Australia to maintain immigration at 190,000 in 2013/14

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Australian immigration minister Brendan O'Connor has announced that Australia will keep its immigration target for 2013/14 at 190,000; the same number as for the previous year. Of these 128,500 permanent resident visas will go to skilled migrants and 60,885 to family members. There will also be 565 places for 'special eligibility migrants' who are former permanent residents who have close ties with Australia.

There had been speculation that the immigration target might be cut. In recent months, Australia's Labor government has turned immigration into an electoral issue in the run up to the general election this September. In February Mr O'Connor claimed that Australian firms had been abusing Australia's temporary skilled migration visa, the 457 visa, to employ poorly paid foreign workers at the expense of Australian job seekers. Prime Minister Julia Gillard also weighed in, saying that her government would 'put Aussie workers first'.

But the overall migration target has remained the same. Mr O'Connor has announced that 700 places will be shifted from the skilled migration category to the family migration category because demand is heavy.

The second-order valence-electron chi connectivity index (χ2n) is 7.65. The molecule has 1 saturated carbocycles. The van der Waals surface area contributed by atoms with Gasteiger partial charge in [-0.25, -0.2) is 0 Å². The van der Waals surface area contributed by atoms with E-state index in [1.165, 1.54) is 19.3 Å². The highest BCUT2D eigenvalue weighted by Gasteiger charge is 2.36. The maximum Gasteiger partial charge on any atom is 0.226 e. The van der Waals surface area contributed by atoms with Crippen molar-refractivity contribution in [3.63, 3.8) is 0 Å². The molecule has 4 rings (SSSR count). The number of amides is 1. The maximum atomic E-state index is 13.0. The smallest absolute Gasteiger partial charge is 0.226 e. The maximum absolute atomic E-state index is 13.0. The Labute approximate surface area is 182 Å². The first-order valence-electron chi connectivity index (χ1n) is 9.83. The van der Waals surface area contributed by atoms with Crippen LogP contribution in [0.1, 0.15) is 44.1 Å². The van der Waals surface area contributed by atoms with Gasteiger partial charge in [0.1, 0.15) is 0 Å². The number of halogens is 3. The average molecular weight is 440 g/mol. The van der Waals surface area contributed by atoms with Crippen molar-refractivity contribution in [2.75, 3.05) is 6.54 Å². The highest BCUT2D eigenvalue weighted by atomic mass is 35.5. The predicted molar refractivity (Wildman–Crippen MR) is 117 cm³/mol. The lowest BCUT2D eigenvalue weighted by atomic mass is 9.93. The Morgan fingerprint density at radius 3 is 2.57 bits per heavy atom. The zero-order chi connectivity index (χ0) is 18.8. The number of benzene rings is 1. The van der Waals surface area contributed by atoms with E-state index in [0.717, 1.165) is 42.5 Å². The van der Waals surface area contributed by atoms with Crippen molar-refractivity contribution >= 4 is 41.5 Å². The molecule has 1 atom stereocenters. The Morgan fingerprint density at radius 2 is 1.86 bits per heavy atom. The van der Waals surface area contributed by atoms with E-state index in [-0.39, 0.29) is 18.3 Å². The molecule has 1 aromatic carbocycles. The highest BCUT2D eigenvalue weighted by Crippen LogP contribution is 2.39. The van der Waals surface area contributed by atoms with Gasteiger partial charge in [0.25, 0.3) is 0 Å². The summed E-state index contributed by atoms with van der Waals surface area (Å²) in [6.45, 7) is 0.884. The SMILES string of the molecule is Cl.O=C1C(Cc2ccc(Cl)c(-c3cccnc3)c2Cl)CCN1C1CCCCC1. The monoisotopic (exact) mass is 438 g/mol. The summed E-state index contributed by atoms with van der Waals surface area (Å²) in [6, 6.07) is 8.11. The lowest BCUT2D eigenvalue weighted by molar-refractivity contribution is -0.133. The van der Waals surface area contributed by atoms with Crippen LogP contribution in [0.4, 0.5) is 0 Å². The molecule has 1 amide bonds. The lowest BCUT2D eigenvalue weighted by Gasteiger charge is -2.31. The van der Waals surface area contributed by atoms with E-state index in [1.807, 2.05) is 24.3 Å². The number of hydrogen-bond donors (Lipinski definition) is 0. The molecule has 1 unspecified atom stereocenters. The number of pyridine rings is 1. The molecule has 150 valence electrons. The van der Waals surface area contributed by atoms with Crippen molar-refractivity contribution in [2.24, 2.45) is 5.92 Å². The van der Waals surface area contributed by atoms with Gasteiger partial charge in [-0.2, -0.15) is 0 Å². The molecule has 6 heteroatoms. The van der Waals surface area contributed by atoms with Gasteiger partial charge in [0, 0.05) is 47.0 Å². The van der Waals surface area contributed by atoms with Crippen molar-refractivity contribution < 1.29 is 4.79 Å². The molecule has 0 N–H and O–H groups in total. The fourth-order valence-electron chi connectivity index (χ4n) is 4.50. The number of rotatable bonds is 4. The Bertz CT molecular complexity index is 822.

Australia needs to balance economic and social objectives

Mr O'Connor released a statement on the Department of Immigration and Citizenship (DIAC) website in which he said 'The Gillard government's top priority will always be jobs for Australians. The permanent migration program is about getting the balance right between our economic and social objectives. Our migration program ensures skilled migrants will continue to fill critical gaps in regions and sectors with genuine skills shortages'.

Mr O'Connor's statement continued 'It is important that our skilled migration program is driven by genuine skills needs. Under the Gillard government, skilled migration to Australia will continue to be carefully targeted to ensure that migrants complement but do not replace the domestic labour force'.

He said 'Skilled migration continues to make up two thirds of the program because of its obvious benefits to our economy and society. Targeted skilled migration enables Australia's economy to grow by addressing skills gaps and bottlenecks'.

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